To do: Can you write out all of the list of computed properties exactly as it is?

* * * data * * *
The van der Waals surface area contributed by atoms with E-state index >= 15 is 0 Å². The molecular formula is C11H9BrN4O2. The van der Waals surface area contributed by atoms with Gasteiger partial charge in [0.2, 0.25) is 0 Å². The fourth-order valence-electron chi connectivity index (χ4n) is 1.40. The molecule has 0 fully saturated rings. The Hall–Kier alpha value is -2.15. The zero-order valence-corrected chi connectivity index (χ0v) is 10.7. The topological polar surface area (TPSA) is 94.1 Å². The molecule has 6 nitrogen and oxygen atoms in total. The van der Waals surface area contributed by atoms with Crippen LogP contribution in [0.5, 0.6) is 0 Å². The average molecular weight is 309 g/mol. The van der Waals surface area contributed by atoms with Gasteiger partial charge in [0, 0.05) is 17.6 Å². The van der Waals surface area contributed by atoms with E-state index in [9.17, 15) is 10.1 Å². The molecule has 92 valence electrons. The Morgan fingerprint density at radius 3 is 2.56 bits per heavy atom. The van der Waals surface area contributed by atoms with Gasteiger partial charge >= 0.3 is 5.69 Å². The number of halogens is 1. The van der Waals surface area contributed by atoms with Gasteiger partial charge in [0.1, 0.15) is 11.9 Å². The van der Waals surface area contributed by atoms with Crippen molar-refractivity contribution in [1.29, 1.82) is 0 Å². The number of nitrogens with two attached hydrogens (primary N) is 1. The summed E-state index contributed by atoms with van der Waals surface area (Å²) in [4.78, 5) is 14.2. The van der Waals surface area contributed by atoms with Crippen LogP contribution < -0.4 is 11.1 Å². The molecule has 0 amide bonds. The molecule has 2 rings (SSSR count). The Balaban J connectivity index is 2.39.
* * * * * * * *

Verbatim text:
The van der Waals surface area contributed by atoms with E-state index >= 15 is 0 Å². The molecular formula is C11H9BrN4O2. The van der Waals surface area contributed by atoms with Gasteiger partial charge in [0.2, 0.25) is 0 Å². The fourth-order valence-electron chi connectivity index (χ4n) is 1.40. The molecule has 0 fully saturated rings. The Hall–Kier alpha value is -2.15. The zero-order valence-corrected chi connectivity index (χ0v) is 10.7. The topological polar surface area (TPSA) is 94.1 Å². The molecule has 6 nitrogen and oxygen atoms in total. The van der Waals surface area contributed by atoms with Crippen LogP contribution in [0.5, 0.6) is 0 Å². The average molecular weight is 309 g/mol. The van der Waals surface area contributed by atoms with Gasteiger partial charge in [0, 0.05) is 17.6 Å². The van der Waals surface area contributed by atoms with E-state index in [9.17, 15) is 10.1 Å². The molecule has 92 valence electrons. The Morgan fingerprint density at radius 3 is 2.56 bits per heavy atom. The van der Waals surface area contributed by atoms with Gasteiger partial charge >= 0.3 is 5.69 Å². The number of halogens is 1. The van der Waals surface area contributed by atoms with Gasteiger partial charge in [0.1, 0.15) is 11.9 Å². The van der Waals surface area contributed by atoms with Crippen molar-refractivity contribution in [1.29, 1.82) is 0 Å². The number of nitrogens with two attached hydrogens (primary N) is 1. The summed E-state index contributed by atoms with van der Waals surface area (Å²) in [4.78, 5) is 14.2. The van der Waals surface area contributed by atoms with Crippen LogP contribution < -0.4 is 11.1 Å². The molecule has 0 amide bonds. The molecule has 2 rings (SSSR count). The Balaban J connectivity index is 2.39.